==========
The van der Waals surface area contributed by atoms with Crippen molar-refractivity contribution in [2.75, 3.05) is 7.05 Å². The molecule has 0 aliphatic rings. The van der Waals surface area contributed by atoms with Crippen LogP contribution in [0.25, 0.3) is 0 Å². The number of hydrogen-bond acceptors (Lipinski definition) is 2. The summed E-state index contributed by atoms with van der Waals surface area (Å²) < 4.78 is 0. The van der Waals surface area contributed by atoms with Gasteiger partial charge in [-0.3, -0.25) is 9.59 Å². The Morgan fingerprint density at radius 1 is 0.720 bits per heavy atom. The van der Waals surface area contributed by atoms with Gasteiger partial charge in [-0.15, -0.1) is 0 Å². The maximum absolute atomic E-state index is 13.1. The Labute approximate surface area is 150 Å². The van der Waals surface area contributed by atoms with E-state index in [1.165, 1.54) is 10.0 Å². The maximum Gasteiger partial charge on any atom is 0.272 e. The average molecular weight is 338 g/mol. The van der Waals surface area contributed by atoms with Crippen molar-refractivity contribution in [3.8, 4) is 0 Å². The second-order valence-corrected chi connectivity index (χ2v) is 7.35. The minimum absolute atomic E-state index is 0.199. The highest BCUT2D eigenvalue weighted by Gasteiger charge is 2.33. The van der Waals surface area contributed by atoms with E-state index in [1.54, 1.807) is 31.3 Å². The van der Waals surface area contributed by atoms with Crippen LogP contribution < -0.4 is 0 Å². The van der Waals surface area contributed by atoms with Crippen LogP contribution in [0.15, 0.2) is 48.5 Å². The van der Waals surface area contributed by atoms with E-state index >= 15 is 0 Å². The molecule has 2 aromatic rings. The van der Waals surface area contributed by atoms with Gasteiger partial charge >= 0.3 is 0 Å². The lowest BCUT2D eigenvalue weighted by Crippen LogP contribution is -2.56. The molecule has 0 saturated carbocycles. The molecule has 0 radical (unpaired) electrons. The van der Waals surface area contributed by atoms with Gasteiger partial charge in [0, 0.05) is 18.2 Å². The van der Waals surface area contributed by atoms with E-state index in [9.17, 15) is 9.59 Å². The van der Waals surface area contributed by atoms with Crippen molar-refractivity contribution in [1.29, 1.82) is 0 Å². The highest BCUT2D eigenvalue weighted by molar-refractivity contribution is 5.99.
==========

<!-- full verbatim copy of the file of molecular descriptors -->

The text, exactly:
The van der Waals surface area contributed by atoms with Crippen molar-refractivity contribution in [2.75, 3.05) is 7.05 Å². The molecule has 0 aliphatic rings. The van der Waals surface area contributed by atoms with Crippen LogP contribution in [0.25, 0.3) is 0 Å². The number of hydrogen-bond acceptors (Lipinski definition) is 2. The summed E-state index contributed by atoms with van der Waals surface area (Å²) < 4.78 is 0. The van der Waals surface area contributed by atoms with Gasteiger partial charge in [-0.3, -0.25) is 9.59 Å². The Morgan fingerprint density at radius 1 is 0.720 bits per heavy atom. The van der Waals surface area contributed by atoms with Gasteiger partial charge in [-0.15, -0.1) is 0 Å². The maximum absolute atomic E-state index is 13.1. The Labute approximate surface area is 150 Å². The van der Waals surface area contributed by atoms with E-state index in [1.165, 1.54) is 10.0 Å². The maximum Gasteiger partial charge on any atom is 0.272 e. The average molecular weight is 338 g/mol. The van der Waals surface area contributed by atoms with Crippen molar-refractivity contribution in [3.8, 4) is 0 Å². The second-order valence-corrected chi connectivity index (χ2v) is 7.35. The minimum absolute atomic E-state index is 0.199. The highest BCUT2D eigenvalue weighted by Gasteiger charge is 2.33. The van der Waals surface area contributed by atoms with E-state index in [1.54, 1.807) is 31.3 Å². The van der Waals surface area contributed by atoms with Crippen LogP contribution < -0.4 is 0 Å². The van der Waals surface area contributed by atoms with Crippen LogP contribution in [0.15, 0.2) is 48.5 Å². The van der Waals surface area contributed by atoms with E-state index >= 15 is 0 Å². The molecule has 2 aromatic rings. The van der Waals surface area contributed by atoms with Gasteiger partial charge >= 0.3 is 0 Å². The lowest BCUT2D eigenvalue weighted by Crippen LogP contribution is -2.56. The molecule has 0 saturated carbocycles. The molecule has 0 radical (unpaired) electrons. The van der Waals surface area contributed by atoms with Gasteiger partial charge in [0, 0.05) is 18.2 Å². The van der Waals surface area contributed by atoms with E-state index in [9.17, 15) is 9.59 Å². The van der Waals surface area contributed by atoms with Crippen molar-refractivity contribution in [1.29, 1.82) is 0 Å². The highest BCUT2D eigenvalue weighted by molar-refractivity contribution is 5.99.